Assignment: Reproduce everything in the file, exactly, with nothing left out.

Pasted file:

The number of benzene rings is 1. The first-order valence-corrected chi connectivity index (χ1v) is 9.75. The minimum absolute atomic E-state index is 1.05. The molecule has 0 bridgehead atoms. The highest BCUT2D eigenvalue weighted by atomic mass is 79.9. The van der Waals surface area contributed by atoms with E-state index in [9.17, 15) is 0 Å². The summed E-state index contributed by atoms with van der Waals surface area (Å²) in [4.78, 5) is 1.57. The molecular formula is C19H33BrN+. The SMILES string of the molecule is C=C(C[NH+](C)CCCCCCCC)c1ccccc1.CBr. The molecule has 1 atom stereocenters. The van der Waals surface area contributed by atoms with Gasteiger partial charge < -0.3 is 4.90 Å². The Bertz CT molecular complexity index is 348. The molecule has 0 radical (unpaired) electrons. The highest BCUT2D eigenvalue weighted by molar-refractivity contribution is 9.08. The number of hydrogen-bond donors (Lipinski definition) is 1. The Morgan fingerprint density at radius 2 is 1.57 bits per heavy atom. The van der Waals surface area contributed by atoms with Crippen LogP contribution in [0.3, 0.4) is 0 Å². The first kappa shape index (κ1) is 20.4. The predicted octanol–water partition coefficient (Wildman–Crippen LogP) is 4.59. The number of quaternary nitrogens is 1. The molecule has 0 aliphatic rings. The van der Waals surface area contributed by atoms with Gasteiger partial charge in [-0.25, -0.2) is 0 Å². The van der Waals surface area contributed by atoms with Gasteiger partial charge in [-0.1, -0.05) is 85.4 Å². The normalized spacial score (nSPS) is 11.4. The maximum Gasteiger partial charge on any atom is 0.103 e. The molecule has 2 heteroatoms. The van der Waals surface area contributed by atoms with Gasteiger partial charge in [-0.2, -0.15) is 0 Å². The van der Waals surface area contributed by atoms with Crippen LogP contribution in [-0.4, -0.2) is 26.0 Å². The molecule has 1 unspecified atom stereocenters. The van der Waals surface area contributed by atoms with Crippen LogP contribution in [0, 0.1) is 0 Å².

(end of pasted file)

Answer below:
The number of benzene rings is 1. The first-order valence-corrected chi connectivity index (χ1v) is 9.75. The minimum absolute atomic E-state index is 1.05. The molecule has 0 bridgehead atoms. The highest BCUT2D eigenvalue weighted by atomic mass is 79.9. The van der Waals surface area contributed by atoms with E-state index in [9.17, 15) is 0 Å². The summed E-state index contributed by atoms with van der Waals surface area (Å²) in [4.78, 5) is 1.57. The molecular formula is C19H33BrN+. The SMILES string of the molecule is C=C(C[NH+](C)CCCCCCCC)c1ccccc1.CBr. The molecule has 1 atom stereocenters. The van der Waals surface area contributed by atoms with Gasteiger partial charge < -0.3 is 4.90 Å². The Bertz CT molecular complexity index is 348. The molecule has 0 radical (unpaired) electrons. The highest BCUT2D eigenvalue weighted by molar-refractivity contribution is 9.08. The number of hydrogen-bond donors (Lipinski definition) is 1. The Morgan fingerprint density at radius 2 is 1.57 bits per heavy atom. The van der Waals surface area contributed by atoms with Crippen LogP contribution in [0.3, 0.4) is 0 Å². The first kappa shape index (κ1) is 20.4. The predicted octanol–water partition coefficient (Wildman–Crippen LogP) is 4.59. The number of quaternary nitrogens is 1. The molecule has 0 aliphatic rings. The van der Waals surface area contributed by atoms with Gasteiger partial charge in [-0.25, -0.2) is 0 Å². The van der Waals surface area contributed by atoms with Gasteiger partial charge in [-0.1, -0.05) is 85.4 Å². The normalized spacial score (nSPS) is 11.4. The maximum Gasteiger partial charge on any atom is 0.103 e. The molecule has 2 heteroatoms. The van der Waals surface area contributed by atoms with Gasteiger partial charge in [-0.2, -0.15) is 0 Å². The van der Waals surface area contributed by atoms with Crippen LogP contribution in [-0.4, -0.2) is 26.0 Å². The molecule has 1 unspecified atom stereocenters. The van der Waals surface area contributed by atoms with Crippen LogP contribution in [0, 0.1) is 0 Å².